“If you don’t have your health, you don’t have anything,” the old saying goes. Nowhere is this truer than countries where coughs and colds are lethal. People in the developing world experience 90 percent of the world’s disease but have access to only 10 percent of its healthcare. Medical professionals are forced to rely on the sometimes inadequate knowledge they have been armed with.
Physicians for Peace steps in only at the request of an institution in a developing country. After determining whether or not they can fill the need described, Physicians for Peace sends in a team to start their work.
A team is comprised of four healthcare specialists called International Medical Educators. The specialists discuss and develop the training curriculum to be taught on their 5-10 day stay. By keeping smaller numbers, members can cooperate effectively, and host communities are better able to provide for the volunteers.
As listed on their website, teams work in five main areas of healthcare: Burn care, maternal and child health, surgical care, vision care and prosthetic and orthotic care. The cornerstone of their efforts, though, is not the care itself. It is the training.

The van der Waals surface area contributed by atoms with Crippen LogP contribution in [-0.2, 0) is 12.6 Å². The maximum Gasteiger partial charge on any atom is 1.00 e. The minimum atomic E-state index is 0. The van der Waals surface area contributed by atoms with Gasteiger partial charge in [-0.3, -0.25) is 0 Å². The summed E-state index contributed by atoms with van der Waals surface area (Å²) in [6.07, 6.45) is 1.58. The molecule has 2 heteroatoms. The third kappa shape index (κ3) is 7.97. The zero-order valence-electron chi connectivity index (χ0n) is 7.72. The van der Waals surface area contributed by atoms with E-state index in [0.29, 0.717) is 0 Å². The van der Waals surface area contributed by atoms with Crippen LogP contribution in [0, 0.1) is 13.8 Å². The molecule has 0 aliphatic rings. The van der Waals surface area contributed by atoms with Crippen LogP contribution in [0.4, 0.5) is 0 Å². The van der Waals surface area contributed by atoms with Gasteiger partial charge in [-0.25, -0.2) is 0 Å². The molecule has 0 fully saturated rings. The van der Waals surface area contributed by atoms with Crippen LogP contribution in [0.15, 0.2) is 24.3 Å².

Healthcare professionals in developing nations are saving lives, but gaps in knowledge are responsible for harming many. Burn victims, for example, are often treated fro their wounds and sent home. With no one to mind the psychological effects of the experience, they are left to deal with the trauma alone. To get newborns to breathe, midwives in Nigeria will shake the child or turn him or her upside down. The effects can be severely damaging, even fatal.
The organization maintains that a little training will go a very long way. They are responsible for a lot of training. In 2013, more than 3,500 professionals attended Physicians for Peace lectures. Additionally, over 1,000 professionals received hands on training.
Though the Physicians for Peace headquarters is located in Virginia, it is truly an international effort. The organization has offices in both the Philippines and the Dominican Republic. Teams have worked in over 60 countries across Europe, the Middle East, Asia, Africa and Central America.
Programs are funded entirely by donations, so transparency is maintained in all business transactions. Over 91 percent of money received goes directly to field programs. Financial reports are published and posted annually.
The educational approach taken by Physicians for Peace to the healthcare shortage is necessary and brilliant. By helping one doctor, one nurse or one midwife, they are helping a great number of patients.